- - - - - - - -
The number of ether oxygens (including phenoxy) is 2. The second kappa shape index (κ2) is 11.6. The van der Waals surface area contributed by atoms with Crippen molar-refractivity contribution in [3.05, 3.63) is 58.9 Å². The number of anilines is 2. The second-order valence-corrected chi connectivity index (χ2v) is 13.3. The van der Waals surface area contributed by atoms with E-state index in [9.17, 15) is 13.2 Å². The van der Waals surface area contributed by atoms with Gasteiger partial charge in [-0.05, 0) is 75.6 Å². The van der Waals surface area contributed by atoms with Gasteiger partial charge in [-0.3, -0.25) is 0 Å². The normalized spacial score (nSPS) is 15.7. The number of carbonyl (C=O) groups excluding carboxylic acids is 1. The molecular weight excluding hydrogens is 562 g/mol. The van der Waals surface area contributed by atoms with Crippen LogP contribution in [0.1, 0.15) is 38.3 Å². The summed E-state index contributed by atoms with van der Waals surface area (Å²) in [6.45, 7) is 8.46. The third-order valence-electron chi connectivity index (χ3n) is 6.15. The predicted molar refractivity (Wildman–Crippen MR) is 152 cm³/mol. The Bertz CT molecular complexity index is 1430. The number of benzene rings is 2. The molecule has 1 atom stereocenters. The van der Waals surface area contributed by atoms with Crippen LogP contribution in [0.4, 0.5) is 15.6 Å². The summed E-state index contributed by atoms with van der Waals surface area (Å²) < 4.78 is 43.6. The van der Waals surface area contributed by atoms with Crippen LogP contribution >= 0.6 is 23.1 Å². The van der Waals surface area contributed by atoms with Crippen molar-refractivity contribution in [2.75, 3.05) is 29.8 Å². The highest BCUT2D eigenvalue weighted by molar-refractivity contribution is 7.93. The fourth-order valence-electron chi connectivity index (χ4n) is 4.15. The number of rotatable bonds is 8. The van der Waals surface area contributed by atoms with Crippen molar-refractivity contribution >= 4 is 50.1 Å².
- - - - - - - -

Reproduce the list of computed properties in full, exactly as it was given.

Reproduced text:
The number of ether oxygens (including phenoxy) is 2. The second kappa shape index (κ2) is 11.6. The van der Waals surface area contributed by atoms with Crippen molar-refractivity contribution in [3.05, 3.63) is 58.9 Å². The number of anilines is 2. The second-order valence-corrected chi connectivity index (χ2v) is 13.3. The van der Waals surface area contributed by atoms with E-state index in [9.17, 15) is 13.2 Å². The van der Waals surface area contributed by atoms with Gasteiger partial charge in [-0.05, 0) is 75.6 Å². The van der Waals surface area contributed by atoms with Gasteiger partial charge in [-0.3, -0.25) is 0 Å². The normalized spacial score (nSPS) is 15.7. The number of carbonyl (C=O) groups excluding carboxylic acids is 1. The molecular weight excluding hydrogens is 562 g/mol. The van der Waals surface area contributed by atoms with Crippen LogP contribution in [0.1, 0.15) is 38.3 Å². The summed E-state index contributed by atoms with van der Waals surface area (Å²) in [6.45, 7) is 8.46. The third-order valence-electron chi connectivity index (χ3n) is 6.15. The predicted molar refractivity (Wildman–Crippen MR) is 152 cm³/mol. The Bertz CT molecular complexity index is 1430. The number of benzene rings is 2. The molecule has 1 atom stereocenters. The van der Waals surface area contributed by atoms with Crippen LogP contribution in [0.4, 0.5) is 15.6 Å². The summed E-state index contributed by atoms with van der Waals surface area (Å²) < 4.78 is 43.6. The van der Waals surface area contributed by atoms with Crippen LogP contribution >= 0.6 is 23.1 Å². The van der Waals surface area contributed by atoms with Crippen molar-refractivity contribution in [2.75, 3.05) is 29.8 Å². The highest BCUT2D eigenvalue weighted by molar-refractivity contribution is 7.93. The fourth-order valence-electron chi connectivity index (χ4n) is 4.15. The number of rotatable bonds is 8. The van der Waals surface area contributed by atoms with Crippen molar-refractivity contribution >= 4 is 50.1 Å².